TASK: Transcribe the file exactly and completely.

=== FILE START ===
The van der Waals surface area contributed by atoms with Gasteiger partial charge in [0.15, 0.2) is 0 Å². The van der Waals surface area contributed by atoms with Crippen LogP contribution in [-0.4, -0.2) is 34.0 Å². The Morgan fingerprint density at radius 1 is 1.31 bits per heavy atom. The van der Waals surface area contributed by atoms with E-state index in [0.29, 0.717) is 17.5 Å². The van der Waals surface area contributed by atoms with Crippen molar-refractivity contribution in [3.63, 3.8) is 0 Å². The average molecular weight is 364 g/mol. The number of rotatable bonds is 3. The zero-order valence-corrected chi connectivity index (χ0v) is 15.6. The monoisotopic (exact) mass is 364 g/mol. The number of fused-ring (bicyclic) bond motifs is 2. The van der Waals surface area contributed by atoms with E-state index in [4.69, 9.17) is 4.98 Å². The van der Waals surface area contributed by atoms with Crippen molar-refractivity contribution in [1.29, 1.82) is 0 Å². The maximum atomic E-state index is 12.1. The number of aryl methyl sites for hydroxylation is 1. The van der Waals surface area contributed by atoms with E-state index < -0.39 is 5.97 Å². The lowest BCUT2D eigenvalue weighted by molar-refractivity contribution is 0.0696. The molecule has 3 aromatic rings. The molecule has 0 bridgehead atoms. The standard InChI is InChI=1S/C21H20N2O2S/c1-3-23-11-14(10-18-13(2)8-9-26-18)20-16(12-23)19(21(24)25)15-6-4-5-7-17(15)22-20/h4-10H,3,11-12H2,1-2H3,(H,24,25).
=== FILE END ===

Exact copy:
The van der Waals surface area contributed by atoms with Gasteiger partial charge in [0.15, 0.2) is 0 Å². The van der Waals surface area contributed by atoms with Crippen LogP contribution in [-0.4, -0.2) is 34.0 Å². The Morgan fingerprint density at radius 1 is 1.31 bits per heavy atom. The van der Waals surface area contributed by atoms with E-state index in [0.29, 0.717) is 17.5 Å². The van der Waals surface area contributed by atoms with Crippen molar-refractivity contribution in [3.63, 3.8) is 0 Å². The average molecular weight is 364 g/mol. The number of rotatable bonds is 3. The zero-order valence-corrected chi connectivity index (χ0v) is 15.6. The monoisotopic (exact) mass is 364 g/mol. The number of fused-ring (bicyclic) bond motifs is 2. The van der Waals surface area contributed by atoms with E-state index in [4.69, 9.17) is 4.98 Å². The van der Waals surface area contributed by atoms with Crippen molar-refractivity contribution in [1.29, 1.82) is 0 Å². The maximum atomic E-state index is 12.1. The number of aryl methyl sites for hydroxylation is 1. The van der Waals surface area contributed by atoms with E-state index < -0.39 is 5.97 Å². The lowest BCUT2D eigenvalue weighted by molar-refractivity contribution is 0.0696. The molecule has 3 aromatic rings. The molecule has 0 bridgehead atoms. The standard InChI is InChI=1S/C21H20N2O2S/c1-3-23-11-14(10-18-13(2)8-9-26-18)20-16(12-23)19(21(24)25)15-6-4-5-7-17(15)22-20/h4-10H,3,11-12H2,1-2H3,(H,24,25).